by Edgar Allan Poe, Published 1846
For her this rhyme is penned, whose luminous eyes,
Brightly expressive as the twins of Loeda.
Shall find her own sweet name, that, nestling lies
Upon, the page, enwrapped from every reader.
Search narrowly the lines! — they hold a treasure
Divine—a talisman—an amulet
That must be worn at heart. Search well the measure
The words—the syllables! Do not forget
The trivialest point, or you may lose your labor!
And yet there is in this no Gordian knot
Which one might not undo without a saber,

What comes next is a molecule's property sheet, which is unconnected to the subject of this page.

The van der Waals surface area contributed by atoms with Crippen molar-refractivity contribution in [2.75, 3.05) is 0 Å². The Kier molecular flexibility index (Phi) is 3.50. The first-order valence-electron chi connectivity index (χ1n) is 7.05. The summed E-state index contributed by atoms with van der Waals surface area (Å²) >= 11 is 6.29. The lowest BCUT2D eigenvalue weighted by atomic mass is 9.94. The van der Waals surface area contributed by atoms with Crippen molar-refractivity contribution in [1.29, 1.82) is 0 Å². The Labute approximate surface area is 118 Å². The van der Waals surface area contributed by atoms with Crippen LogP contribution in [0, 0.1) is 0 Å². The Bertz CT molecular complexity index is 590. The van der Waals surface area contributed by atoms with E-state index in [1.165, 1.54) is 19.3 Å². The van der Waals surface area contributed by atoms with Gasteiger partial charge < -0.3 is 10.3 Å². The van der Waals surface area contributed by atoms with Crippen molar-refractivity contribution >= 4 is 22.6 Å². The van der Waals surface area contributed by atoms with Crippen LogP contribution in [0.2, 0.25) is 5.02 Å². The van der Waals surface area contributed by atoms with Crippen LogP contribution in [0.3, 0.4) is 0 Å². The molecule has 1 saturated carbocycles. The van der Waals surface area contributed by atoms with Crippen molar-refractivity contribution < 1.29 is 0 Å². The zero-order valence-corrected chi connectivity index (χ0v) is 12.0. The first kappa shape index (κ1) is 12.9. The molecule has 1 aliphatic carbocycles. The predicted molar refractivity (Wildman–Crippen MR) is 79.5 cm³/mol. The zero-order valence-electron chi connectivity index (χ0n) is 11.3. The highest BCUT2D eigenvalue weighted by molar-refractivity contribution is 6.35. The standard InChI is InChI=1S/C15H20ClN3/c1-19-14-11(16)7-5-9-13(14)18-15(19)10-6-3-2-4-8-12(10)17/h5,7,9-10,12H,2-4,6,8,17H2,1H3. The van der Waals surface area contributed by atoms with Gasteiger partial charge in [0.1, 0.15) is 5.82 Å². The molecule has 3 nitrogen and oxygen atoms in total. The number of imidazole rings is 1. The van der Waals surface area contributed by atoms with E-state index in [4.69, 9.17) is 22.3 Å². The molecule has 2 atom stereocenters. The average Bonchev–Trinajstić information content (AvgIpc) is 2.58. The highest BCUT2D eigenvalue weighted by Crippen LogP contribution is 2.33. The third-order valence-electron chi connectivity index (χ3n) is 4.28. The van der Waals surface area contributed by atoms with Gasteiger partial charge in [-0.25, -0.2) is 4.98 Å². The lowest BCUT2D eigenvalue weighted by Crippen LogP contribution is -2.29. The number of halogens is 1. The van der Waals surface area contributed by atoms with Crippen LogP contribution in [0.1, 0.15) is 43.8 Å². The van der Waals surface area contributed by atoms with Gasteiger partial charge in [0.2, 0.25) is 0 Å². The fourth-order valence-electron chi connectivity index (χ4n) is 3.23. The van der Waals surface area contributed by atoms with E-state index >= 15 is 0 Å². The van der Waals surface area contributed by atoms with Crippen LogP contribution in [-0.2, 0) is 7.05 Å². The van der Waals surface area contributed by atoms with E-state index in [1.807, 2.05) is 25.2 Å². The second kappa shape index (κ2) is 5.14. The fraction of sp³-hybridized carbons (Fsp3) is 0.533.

If one could merely comprehend the plot.
Enwritten upon the leaf where now are peering
Eyes scintillating soul, there lies perdus
Three eloquent words oft uttered in the hearing
Of poets, by poets as the name is a poet's, too.
Its letters, although naturally lying
Like the knight Pinto—Mendez Ferdinando
Still form a synonym for Truth. Cease trying!
You will not read the riddle, though you do the best you can do.
— Poe's Poems, Henneberry Edition, c.1901
This poem was stealthily dedicated to Poe's friend Frances Sargent Osgood. Increment a letter on each line from 1 to 20 to find the name (highlighted above).